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Investment Manager Was Just Waiting For The Right Time To Tell Client About The $3 Million He Stole

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It's kind of old news but today's SEC suit against MayfieldGentry Realty Advisors is still pretty amusing. Basically MayfieldGentry was a registered investment advisor with $750mm of AUM at its peak, something like $140mm of which belonged to its biggest client, the city of Detroit's Police and Fire Retirement System. You get the sense that MayfieldGentry wasn't a very good investment advisor; in particular it got the PFRS account through a massive bribery campaign directed at Detroit officials some of whom are now in prison for those and other massive bribery campaigns. Lotta bribery. But anyway against that backdrop what MayfieldGentry is now accused of doesn't seem that bad:

In early 2008, [CEO Chauncey C.] Mayfield, on behalf of MGRA, secretly stole approximately $3.1 million from the PFRS to purchase two shopping malls in California. ... Over the following months and years, as each of the other MGRA principals learned of the theft, they conspired with Mayfield to keep the theft a secret from the PFRS.

Ha well no of course that sounds bad. I mean, stealing. But actually "stole" and "theft" are perhaps slightly strong words for what happened. I can't tell exactly what's going on, and I suspect neither could anyone at MayfieldGentry, but from the complaint it sounds like they genuinely intended to invest client money in those strip malls, but were so used to being corrupt and/or inept that they couldn't get it together to do that the right way, and so ended up (1) taking PFRS money without permission and (2) owning the California strip malls themselves. And you should have seen the look on their face etc.:

In late March 2008, [CFO Blair D.] Ackman reviewed the closing documents from MGRA’s purchase of the California Properties to confirm that the closing documents reflected the appropriate ownership of the properties. ... In reviewing the closing binder, Ackman noticed that the closing documents did not indicate that the PFRS owned the California Properties. MGRA was still listed as the owner.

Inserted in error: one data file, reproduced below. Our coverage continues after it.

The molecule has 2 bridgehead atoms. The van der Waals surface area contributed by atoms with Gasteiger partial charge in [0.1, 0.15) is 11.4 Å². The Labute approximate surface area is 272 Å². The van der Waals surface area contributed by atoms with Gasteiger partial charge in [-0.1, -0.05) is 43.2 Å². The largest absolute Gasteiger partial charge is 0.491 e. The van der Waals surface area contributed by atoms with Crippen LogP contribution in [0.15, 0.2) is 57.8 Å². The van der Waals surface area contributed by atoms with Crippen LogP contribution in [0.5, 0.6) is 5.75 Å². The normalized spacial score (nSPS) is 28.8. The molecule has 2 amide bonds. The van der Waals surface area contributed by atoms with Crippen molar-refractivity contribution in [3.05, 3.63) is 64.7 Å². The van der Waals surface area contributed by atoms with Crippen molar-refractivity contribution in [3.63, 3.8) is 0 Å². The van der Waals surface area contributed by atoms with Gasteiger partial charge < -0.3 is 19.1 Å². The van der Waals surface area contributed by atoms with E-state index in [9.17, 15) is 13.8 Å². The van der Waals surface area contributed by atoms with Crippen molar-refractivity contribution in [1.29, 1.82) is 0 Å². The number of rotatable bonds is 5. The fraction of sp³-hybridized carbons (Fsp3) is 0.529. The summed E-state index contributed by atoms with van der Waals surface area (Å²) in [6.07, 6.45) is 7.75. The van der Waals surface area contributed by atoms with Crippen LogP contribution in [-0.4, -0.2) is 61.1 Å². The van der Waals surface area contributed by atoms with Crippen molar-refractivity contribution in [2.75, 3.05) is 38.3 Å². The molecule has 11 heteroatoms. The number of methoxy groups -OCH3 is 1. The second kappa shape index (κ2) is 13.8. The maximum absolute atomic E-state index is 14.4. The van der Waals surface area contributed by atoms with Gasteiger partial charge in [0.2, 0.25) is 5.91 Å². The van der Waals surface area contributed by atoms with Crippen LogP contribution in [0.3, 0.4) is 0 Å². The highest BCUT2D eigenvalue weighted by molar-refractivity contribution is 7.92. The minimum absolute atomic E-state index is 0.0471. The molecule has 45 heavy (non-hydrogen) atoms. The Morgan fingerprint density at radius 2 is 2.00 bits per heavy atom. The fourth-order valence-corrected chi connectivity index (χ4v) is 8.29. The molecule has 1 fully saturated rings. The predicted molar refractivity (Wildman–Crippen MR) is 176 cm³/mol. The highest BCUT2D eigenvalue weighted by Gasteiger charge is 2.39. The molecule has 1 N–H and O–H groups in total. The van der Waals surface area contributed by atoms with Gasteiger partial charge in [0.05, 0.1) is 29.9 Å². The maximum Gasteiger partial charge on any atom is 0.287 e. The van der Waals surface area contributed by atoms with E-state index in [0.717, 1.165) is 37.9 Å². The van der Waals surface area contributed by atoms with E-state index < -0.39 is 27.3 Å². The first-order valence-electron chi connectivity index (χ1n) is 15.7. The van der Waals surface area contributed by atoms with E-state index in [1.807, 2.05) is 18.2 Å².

Ackman asked Mayfield why the PFRS was not listed as the owner – to which Mayfield responded that he “ran out of time” to get the purchase approved by the PFRS.

Ackman asked Mayfield what they were going to do, to which Mayfield replied that he was looking for high net worth investors to “take the PFRS out of the deal.” ... During the following three months, Ackman followed up with Mayfield on a monthly basis regarding the California Properties. Mayfield’s only response was that he was “working on it.”

It didn't work though, because, as the SEC puts it, "the U.S. real estate market collapsed," and California strip malls weren't worth what they used to be. So, like so many financial fraudsters before them, MayfieldGentry just got very very quiet about the missing $3.1 million and tried to find other ways to make it up. But whereas other fraudsters tend to turn to Ponzi schemes or elaborate fake bond markets to make up missing funds, MayfieldGentry went a different way. They tried nothing, basically:

From 2008 through 2011, Ackman and Mayfield discussed setting aside money or selling company assets to pay back the PFRS, but they never arrived at a successful strategy. ... The MGRA principals decided to fire the company’s travel coordinator to save money. Mayfield agreed to cut his own salary by $100,000, but he rescinded this offer after a month or two. In September 2011, despite the discussions of cost-cutting, Mayfield directed MGRA to hire his son and daughter to work at the company at annual salaries in excess of $100,000 each.

Is that not endearing? They spent three years trying to think up ways to the money they had kinda-accidentally kinda-stolen from their client, and the best they came up with was taking a pay cut for "a month or two" and replacing one employee with two overpaid family members of the CEO. A lesson here may be that nepotism is as unhelpful for financial fraudsters as it is for, like, real businesses.

Eventually, in April 2012, they confessed. By fax. They confessed by "fax[ing] an undated letter to the PFRS." Again: in 2012. I guess that's probably how I would confess to a long-running financial fraud too?